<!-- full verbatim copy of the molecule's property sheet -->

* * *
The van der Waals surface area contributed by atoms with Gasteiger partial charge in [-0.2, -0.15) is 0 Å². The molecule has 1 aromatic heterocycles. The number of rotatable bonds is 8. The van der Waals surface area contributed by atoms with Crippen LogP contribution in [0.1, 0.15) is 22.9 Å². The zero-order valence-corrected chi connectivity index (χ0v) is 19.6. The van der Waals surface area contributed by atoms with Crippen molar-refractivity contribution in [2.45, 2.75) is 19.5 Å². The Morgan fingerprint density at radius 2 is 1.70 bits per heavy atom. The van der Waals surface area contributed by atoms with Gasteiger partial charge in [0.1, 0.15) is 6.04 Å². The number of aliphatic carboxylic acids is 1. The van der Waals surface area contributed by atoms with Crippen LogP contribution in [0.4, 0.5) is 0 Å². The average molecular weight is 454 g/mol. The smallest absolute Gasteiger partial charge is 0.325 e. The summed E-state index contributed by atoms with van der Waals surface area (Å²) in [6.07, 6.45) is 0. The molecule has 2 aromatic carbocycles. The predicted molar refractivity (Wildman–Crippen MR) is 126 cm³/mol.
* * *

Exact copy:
The van der Waals surface area contributed by atoms with Gasteiger partial charge in [-0.2, -0.15) is 0 Å². The molecule has 1 aromatic heterocycles. The number of rotatable bonds is 8. The van der Waals surface area contributed by atoms with Crippen LogP contribution in [0.1, 0.15) is 22.9 Å². The zero-order valence-corrected chi connectivity index (χ0v) is 19.6. The van der Waals surface area contributed by atoms with Crippen molar-refractivity contribution in [2.45, 2.75) is 19.5 Å². The Morgan fingerprint density at radius 2 is 1.70 bits per heavy atom. The van der Waals surface area contributed by atoms with Gasteiger partial charge in [0.1, 0.15) is 6.04 Å². The number of aliphatic carboxylic acids is 1. The van der Waals surface area contributed by atoms with Crippen LogP contribution in [0.4, 0.5) is 0 Å². The average molecular weight is 454 g/mol. The smallest absolute Gasteiger partial charge is 0.325 e. The summed E-state index contributed by atoms with van der Waals surface area (Å²) in [6.07, 6.45) is 0. The molecule has 2 aromatic carbocycles. The predicted molar refractivity (Wildman–Crippen MR) is 126 cm³/mol.